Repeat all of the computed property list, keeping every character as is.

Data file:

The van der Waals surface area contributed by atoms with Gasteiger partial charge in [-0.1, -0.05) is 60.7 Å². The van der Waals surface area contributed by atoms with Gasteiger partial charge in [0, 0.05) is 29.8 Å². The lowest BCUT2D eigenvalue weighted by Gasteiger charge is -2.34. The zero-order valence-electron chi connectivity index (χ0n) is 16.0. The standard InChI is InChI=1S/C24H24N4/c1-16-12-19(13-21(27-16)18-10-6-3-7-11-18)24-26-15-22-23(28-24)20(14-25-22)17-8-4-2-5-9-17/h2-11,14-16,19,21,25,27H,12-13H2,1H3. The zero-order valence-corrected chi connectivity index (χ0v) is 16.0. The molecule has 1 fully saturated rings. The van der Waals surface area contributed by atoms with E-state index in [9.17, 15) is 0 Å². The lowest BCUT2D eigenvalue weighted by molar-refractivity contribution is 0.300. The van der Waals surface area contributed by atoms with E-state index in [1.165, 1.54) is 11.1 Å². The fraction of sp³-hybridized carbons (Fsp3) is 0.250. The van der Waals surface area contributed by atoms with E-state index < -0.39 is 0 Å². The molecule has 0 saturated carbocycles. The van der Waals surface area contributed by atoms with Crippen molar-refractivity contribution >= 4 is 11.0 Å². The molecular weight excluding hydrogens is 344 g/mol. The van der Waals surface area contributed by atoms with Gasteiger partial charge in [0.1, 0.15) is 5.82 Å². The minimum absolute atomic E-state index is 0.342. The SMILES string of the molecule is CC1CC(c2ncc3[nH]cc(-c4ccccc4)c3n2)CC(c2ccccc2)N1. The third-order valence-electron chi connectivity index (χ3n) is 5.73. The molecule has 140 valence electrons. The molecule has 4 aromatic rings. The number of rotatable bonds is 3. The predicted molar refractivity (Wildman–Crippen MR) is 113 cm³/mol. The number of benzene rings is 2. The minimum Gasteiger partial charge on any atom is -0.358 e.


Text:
The van der Waals surface area contributed by atoms with Gasteiger partial charge in [-0.1, -0.05) is 60.7 Å². The van der Waals surface area contributed by atoms with Gasteiger partial charge in [0, 0.05) is 29.8 Å². The lowest BCUT2D eigenvalue weighted by Gasteiger charge is -2.34. The zero-order valence-electron chi connectivity index (χ0n) is 16.0. The standard InChI is InChI=1S/C24H24N4/c1-16-12-19(13-21(27-16)18-10-6-3-7-11-18)24-26-15-22-23(28-24)20(14-25-22)17-8-4-2-5-9-17/h2-11,14-16,19,21,25,27H,12-13H2,1H3. The zero-order valence-corrected chi connectivity index (χ0v) is 16.0. The molecule has 1 fully saturated rings. The van der Waals surface area contributed by atoms with E-state index in [9.17, 15) is 0 Å². The lowest BCUT2D eigenvalue weighted by molar-refractivity contribution is 0.300. The van der Waals surface area contributed by atoms with E-state index in [1.165, 1.54) is 11.1 Å². The fraction of sp³-hybridized carbons (Fsp3) is 0.250. The van der Waals surface area contributed by atoms with E-state index < -0.39 is 0 Å². The molecule has 0 saturated carbocycles. The van der Waals surface area contributed by atoms with Crippen molar-refractivity contribution >= 4 is 11.0 Å². The molecular weight excluding hydrogens is 344 g/mol. The van der Waals surface area contributed by atoms with Gasteiger partial charge in [0.1, 0.15) is 5.82 Å². The minimum absolute atomic E-state index is 0.342. The SMILES string of the molecule is CC1CC(c2ncc3[nH]cc(-c4ccccc4)c3n2)CC(c2ccccc2)N1. The third-order valence-electron chi connectivity index (χ3n) is 5.73. The molecule has 140 valence electrons. The molecule has 4 aromatic rings. The number of rotatable bonds is 3. The predicted molar refractivity (Wildman–Crippen MR) is 113 cm³/mol. The number of benzene rings is 2. The minimum Gasteiger partial charge on any atom is -0.358 e.